Geopic of the week: Arkansas Cinnabar


Pictured above is the mineral cinnabar (red) on a nest of quartz crystals.  Cinnabar is the mineral we extract mercury from.  Cinnabar in Arkansas, which was commercially mined in the early 1930’s, is located in a linear band approximately 20 miles long in Pike, Howard, and Clark counties in the Ouachita Mountains of western Arkansas.  It is in a linear band because it was deposited as fracture fillings in the highly fractured rock of a tightly folded anticline.  The intense deformation that created the fold also caused fractures to open in the rock to relieve the pressure.  While this folded rock was still deeply buried it came into contact with mineral rich hydrothermal fluids that were circulating deep in the earths crust.  These hydrothermal fluids left deposits of mercury-rich cinnabar in the fractures.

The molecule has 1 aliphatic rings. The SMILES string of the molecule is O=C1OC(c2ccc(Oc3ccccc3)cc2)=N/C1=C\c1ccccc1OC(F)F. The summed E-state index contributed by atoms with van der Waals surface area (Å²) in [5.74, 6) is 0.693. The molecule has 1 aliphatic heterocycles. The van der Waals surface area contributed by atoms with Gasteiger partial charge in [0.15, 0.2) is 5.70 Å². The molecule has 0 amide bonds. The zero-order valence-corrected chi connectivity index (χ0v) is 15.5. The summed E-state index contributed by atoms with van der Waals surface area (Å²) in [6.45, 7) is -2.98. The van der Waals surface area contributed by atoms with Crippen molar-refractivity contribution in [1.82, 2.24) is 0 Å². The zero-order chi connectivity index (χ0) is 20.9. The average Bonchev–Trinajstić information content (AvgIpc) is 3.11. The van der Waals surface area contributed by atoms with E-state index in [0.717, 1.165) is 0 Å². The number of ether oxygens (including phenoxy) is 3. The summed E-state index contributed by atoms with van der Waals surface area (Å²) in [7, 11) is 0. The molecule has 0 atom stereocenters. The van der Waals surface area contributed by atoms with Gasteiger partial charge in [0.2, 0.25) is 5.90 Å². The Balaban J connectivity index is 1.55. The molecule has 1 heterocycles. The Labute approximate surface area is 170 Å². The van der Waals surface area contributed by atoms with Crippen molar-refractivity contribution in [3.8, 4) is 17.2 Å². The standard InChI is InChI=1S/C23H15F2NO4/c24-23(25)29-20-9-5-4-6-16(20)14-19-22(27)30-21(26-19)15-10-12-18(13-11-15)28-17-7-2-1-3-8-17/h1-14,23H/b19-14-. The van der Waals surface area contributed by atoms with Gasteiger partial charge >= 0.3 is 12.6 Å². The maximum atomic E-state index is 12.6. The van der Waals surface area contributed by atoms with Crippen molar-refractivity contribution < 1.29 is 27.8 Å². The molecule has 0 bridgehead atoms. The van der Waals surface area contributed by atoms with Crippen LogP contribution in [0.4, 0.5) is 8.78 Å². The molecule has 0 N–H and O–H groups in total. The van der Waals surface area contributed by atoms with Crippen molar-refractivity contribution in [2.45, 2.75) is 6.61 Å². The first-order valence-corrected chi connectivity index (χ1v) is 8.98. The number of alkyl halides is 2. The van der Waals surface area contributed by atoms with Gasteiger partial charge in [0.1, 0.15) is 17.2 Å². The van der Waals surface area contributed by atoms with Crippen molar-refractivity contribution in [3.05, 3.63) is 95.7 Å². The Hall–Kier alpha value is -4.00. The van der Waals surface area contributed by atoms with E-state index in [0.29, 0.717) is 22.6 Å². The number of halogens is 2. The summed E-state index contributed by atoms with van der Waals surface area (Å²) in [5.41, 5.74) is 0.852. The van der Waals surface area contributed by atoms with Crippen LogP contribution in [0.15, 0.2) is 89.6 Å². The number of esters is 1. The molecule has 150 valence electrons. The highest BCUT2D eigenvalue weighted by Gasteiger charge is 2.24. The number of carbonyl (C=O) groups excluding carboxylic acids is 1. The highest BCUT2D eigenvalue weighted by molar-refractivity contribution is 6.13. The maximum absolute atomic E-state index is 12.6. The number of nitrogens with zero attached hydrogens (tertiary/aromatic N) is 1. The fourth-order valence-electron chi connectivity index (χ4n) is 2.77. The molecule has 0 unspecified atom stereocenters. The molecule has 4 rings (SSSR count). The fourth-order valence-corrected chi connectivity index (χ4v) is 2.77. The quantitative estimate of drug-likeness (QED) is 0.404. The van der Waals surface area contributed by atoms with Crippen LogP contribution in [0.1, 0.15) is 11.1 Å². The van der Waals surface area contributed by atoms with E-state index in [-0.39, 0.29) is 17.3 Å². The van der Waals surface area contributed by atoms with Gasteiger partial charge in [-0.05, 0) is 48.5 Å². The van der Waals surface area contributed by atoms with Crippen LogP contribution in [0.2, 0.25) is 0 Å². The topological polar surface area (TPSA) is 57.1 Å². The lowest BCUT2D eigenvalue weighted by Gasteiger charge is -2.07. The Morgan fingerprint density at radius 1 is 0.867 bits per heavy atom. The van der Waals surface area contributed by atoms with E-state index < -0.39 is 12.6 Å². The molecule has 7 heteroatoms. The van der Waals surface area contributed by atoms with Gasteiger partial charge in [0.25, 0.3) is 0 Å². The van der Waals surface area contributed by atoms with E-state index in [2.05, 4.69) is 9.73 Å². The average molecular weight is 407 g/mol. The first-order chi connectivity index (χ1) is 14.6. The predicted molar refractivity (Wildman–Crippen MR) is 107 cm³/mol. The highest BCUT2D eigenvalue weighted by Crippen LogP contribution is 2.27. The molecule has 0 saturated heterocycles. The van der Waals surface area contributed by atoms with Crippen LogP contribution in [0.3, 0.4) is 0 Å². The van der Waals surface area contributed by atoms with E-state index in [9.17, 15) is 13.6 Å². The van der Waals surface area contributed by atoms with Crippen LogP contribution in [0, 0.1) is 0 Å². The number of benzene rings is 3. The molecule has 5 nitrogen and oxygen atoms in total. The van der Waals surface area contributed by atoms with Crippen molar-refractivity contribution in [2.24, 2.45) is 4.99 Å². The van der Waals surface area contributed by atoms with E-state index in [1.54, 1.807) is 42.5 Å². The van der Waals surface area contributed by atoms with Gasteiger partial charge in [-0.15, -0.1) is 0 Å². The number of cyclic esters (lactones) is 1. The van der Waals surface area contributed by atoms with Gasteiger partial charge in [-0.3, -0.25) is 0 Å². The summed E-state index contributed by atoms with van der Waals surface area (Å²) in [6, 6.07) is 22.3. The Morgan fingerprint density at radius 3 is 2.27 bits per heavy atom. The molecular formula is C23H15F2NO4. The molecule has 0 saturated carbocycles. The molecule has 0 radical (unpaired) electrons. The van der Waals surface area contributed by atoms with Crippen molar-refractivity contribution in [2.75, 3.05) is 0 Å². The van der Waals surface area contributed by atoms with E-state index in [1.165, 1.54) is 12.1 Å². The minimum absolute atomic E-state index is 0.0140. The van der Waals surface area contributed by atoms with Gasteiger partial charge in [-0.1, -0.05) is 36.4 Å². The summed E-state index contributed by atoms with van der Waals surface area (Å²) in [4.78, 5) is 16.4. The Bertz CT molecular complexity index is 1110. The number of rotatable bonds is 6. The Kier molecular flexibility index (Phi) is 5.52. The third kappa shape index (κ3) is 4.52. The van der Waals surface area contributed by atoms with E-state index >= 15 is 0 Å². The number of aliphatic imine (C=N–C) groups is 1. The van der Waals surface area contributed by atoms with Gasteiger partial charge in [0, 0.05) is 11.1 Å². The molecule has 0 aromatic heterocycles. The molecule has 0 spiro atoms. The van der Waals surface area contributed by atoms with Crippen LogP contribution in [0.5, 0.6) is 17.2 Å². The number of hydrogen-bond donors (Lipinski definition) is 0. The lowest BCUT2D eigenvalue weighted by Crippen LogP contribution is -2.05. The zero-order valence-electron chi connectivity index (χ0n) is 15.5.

In addition to the cinnabar, early prospectors also found fractures and cavities that were filled with free mercury or “quicksilver” as they called it.  Thousands of pounds of this quicksilver were extracted from the deposit during World War 2.  Unfortunately, due to poor health and safety measures at that time, and the toxicity of mercury, many of the miners eventually developed very serious health problems; mining of the cinnabar ended in 1945.  The level of mercury in cinnabar is high enough that it’s recommended you handle it cautiously.

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